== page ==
BUSINESS China launches crude oil options, trading open to overseas investors


China launches crude oil options, trading open to overseas investors

Global Times

17:21, June 21, 2021

An oil tanker berths at a receiving facility at the Port of Zhoushan, East China's Zhejiang Province. The tanker, Olympic Trust, is the third 300,000-ton vessel to arrive at the port so far this month. In August, China imported 47.48 million tons of crude, according to National Bureau of Statistics data. (Photo: cnsphoto)

China launched the trading of crude oil options on the Shanghai International Energy Exchange on Monday and introduced overseas investors, in order to better manage the risks faced by both domestic and overseas entities, marking another big step in the country's financial opening-up.

The crude oil options, along with palm oil options that started trading at the Dalian Commodity Exchange on Friday, are the first yuan-denominated options contracts listed in China that are open to overseas investors.

The first batch of crude oil options expire in September and October, with a total of 96 contracts of call options and put options, China Central Television reported on Monday. In addition, the available cash in the margin accounts of entity traders should be no less than 1 million yuan ($155,000) in equivalent foreign currencies, and a minimum of 500,000 yuan for individual traders, it said.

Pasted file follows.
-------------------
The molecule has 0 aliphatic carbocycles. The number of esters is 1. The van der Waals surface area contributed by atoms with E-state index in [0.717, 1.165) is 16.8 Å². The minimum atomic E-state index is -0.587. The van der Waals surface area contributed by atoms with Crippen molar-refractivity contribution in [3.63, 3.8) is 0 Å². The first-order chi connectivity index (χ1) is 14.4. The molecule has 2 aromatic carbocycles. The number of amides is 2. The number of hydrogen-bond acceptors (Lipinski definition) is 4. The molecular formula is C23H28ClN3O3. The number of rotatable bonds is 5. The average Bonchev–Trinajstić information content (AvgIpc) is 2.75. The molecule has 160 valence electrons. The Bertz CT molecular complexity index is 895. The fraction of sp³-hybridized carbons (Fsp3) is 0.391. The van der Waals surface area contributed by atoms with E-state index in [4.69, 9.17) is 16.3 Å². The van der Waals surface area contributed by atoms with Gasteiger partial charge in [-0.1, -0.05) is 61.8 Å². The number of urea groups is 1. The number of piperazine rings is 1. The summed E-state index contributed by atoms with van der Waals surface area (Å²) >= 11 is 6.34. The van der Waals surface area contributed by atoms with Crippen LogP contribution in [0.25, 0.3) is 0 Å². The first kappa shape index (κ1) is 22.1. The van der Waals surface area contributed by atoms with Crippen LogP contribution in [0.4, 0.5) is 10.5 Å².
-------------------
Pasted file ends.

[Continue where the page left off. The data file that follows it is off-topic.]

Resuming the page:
Industry experts said the trading of crude oil options will provide more risk management tools for domestic companies such as oil refining and air transport, improve the industry's competitive capacity and the standing of domestic oil-related enterprises in international market.

Chinese oil refining enterprises' demand for better risk management is urgent amid wild fluctuations of crude oil prices lately, with their willingness to use commodity futures to hedge and stabilize production on the rise, Zhu Fang, deputy secretary-general with the China Petroleum and Chemical Industry Federation, said during the launch event on Monday. "The trading of crude oil options will enrich risk management tools," he said.

Currently, China has become the second largest crude oil consumer and largest importer. Zhu said that the country's consumption of crude oil has reached 736 million tons in 2020, of which about 73.5 percent are imported.

Pan Yixin, executive vice chairman of China Air Transport Association, said that crude oil options will also benefit domestic air transport companies.

Data showed that China is the second largest consumer of aviation fuel in the world, using approximately 1 million barrels per day in 2019, accounting for about 12.5 percent of global usage.

The consumption of aviation kerosene accounts for around 30 percent of airlines' total costs and therefore there is sharp demand from airlines for risk management of crude oil prices.

China launched crude oil futures contracts in 2018, which played an important role to stabilize prices amid the COVID-19 and bulk commodity price fluctuations.

Jiang Yan, chairman of Shanghai International Energy Exchange, said that the trading volume of Shanghai crude oil futures totaled 41.59 million transactions last year, worth 11.96 trillion yuan. He said that the price reflects the demand-supply relationship at the petroleum market in China and the Asia-Pacific region more accurately, serving as complement to US and EU crude oil futures.

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